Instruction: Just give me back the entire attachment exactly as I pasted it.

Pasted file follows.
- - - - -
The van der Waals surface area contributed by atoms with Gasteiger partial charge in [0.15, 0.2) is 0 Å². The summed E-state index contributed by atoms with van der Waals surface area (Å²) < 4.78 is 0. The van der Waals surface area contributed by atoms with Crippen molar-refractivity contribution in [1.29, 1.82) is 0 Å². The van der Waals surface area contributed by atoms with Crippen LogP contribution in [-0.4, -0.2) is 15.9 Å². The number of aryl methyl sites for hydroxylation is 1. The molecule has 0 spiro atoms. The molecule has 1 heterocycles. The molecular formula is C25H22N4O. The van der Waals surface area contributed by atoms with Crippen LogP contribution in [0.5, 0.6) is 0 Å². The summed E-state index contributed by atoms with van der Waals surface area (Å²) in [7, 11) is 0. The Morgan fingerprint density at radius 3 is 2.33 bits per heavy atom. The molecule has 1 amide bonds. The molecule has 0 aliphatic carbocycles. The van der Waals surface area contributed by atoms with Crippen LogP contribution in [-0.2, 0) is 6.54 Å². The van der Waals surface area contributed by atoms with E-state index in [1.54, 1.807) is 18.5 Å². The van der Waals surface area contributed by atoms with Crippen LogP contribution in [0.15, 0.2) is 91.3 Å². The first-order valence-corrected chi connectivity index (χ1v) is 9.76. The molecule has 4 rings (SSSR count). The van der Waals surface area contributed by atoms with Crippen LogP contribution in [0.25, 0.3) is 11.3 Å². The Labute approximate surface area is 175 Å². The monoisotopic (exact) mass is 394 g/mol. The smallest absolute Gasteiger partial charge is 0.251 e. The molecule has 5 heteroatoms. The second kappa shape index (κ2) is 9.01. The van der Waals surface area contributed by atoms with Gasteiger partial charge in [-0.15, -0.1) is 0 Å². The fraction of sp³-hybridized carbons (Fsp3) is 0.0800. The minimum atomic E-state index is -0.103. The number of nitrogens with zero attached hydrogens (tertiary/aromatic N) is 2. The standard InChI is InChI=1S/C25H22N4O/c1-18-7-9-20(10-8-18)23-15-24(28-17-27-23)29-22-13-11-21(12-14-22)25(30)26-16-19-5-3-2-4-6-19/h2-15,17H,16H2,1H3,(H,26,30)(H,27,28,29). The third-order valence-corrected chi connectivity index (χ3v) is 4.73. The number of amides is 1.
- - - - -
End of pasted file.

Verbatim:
The van der Waals surface area contributed by atoms with Gasteiger partial charge in [0.15, 0.2) is 0 Å². The summed E-state index contributed by atoms with van der Waals surface area (Å²) < 4.78 is 0. The van der Waals surface area contributed by atoms with Crippen molar-refractivity contribution in [1.29, 1.82) is 0 Å². The van der Waals surface area contributed by atoms with Crippen LogP contribution in [-0.4, -0.2) is 15.9 Å². The number of aryl methyl sites for hydroxylation is 1. The molecule has 0 spiro atoms. The molecule has 1 heterocycles. The molecular formula is C25H22N4O. The van der Waals surface area contributed by atoms with Crippen LogP contribution in [0.5, 0.6) is 0 Å². The summed E-state index contributed by atoms with van der Waals surface area (Å²) in [7, 11) is 0. The Morgan fingerprint density at radius 3 is 2.33 bits per heavy atom. The molecule has 1 amide bonds. The molecule has 0 aliphatic carbocycles. The van der Waals surface area contributed by atoms with Crippen LogP contribution in [-0.2, 0) is 6.54 Å². The van der Waals surface area contributed by atoms with E-state index in [1.54, 1.807) is 18.5 Å². The van der Waals surface area contributed by atoms with Crippen LogP contribution in [0.15, 0.2) is 91.3 Å². The first-order valence-corrected chi connectivity index (χ1v) is 9.76. The molecule has 4 rings (SSSR count). The van der Waals surface area contributed by atoms with Crippen LogP contribution in [0.25, 0.3) is 11.3 Å². The Labute approximate surface area is 175 Å². The monoisotopic (exact) mass is 394 g/mol. The smallest absolute Gasteiger partial charge is 0.251 e. The molecule has 5 heteroatoms. The second kappa shape index (κ2) is 9.01. The van der Waals surface area contributed by atoms with Gasteiger partial charge in [-0.15, -0.1) is 0 Å². The fraction of sp³-hybridized carbons (Fsp3) is 0.0800. The minimum atomic E-state index is -0.103. The number of nitrogens with zero attached hydrogens (tertiary/aromatic N) is 2. The standard InChI is InChI=1S/C25H22N4O/c1-18-7-9-20(10-8-18)23-15-24(28-17-27-23)29-22-13-11-21(12-14-22)25(30)26-16-19-5-3-2-4-6-19/h2-15,17H,16H2,1H3,(H,26,30)(H,27,28,29). The third-order valence-corrected chi connectivity index (χ3v) is 4.73. The number of amides is 1.